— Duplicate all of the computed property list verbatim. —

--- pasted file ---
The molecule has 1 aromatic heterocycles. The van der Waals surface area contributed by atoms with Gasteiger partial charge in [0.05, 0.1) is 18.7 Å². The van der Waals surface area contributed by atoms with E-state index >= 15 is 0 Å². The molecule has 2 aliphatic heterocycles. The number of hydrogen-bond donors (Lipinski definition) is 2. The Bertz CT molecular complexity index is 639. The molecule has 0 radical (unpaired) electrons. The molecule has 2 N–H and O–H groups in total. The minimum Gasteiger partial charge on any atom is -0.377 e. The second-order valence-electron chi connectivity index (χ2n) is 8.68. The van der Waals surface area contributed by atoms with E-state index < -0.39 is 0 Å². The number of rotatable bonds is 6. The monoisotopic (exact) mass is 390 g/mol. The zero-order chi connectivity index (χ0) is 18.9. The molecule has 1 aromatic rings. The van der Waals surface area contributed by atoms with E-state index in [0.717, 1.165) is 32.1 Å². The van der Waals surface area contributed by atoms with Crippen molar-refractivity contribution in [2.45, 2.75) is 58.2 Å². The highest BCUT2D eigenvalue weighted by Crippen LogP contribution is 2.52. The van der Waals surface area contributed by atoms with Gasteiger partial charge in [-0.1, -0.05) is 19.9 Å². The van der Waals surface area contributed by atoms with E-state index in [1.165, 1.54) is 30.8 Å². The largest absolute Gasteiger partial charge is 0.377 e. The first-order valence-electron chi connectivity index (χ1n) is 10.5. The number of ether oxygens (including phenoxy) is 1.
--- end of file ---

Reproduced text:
The molecule has 1 aromatic heterocycles. The van der Waals surface area contributed by atoms with Gasteiger partial charge in [0.05, 0.1) is 18.7 Å². The van der Waals surface area contributed by atoms with E-state index >= 15 is 0 Å². The molecule has 2 aliphatic heterocycles. The number of hydrogen-bond donors (Lipinski definition) is 2. The Bertz CT molecular complexity index is 639. The molecule has 0 radical (unpaired) electrons. The molecule has 2 N–H and O–H groups in total. The minimum Gasteiger partial charge on any atom is -0.377 e. The second-order valence-electron chi connectivity index (χ2n) is 8.68. The van der Waals surface area contributed by atoms with E-state index < -0.39 is 0 Å². The number of rotatable bonds is 6. The monoisotopic (exact) mass is 390 g/mol. The zero-order chi connectivity index (χ0) is 18.9. The molecule has 1 aromatic rings. The van der Waals surface area contributed by atoms with E-state index in [0.717, 1.165) is 32.1 Å². The van der Waals surface area contributed by atoms with Crippen molar-refractivity contribution in [2.45, 2.75) is 58.2 Å². The highest BCUT2D eigenvalue weighted by Crippen LogP contribution is 2.52. The van der Waals surface area contributed by atoms with Gasteiger partial charge in [-0.1, -0.05) is 19.9 Å². The van der Waals surface area contributed by atoms with E-state index in [1.165, 1.54) is 30.8 Å². The largest absolute Gasteiger partial charge is 0.377 e. The first-order valence-electron chi connectivity index (χ1n) is 10.5. The number of ether oxygens (including phenoxy) is 1.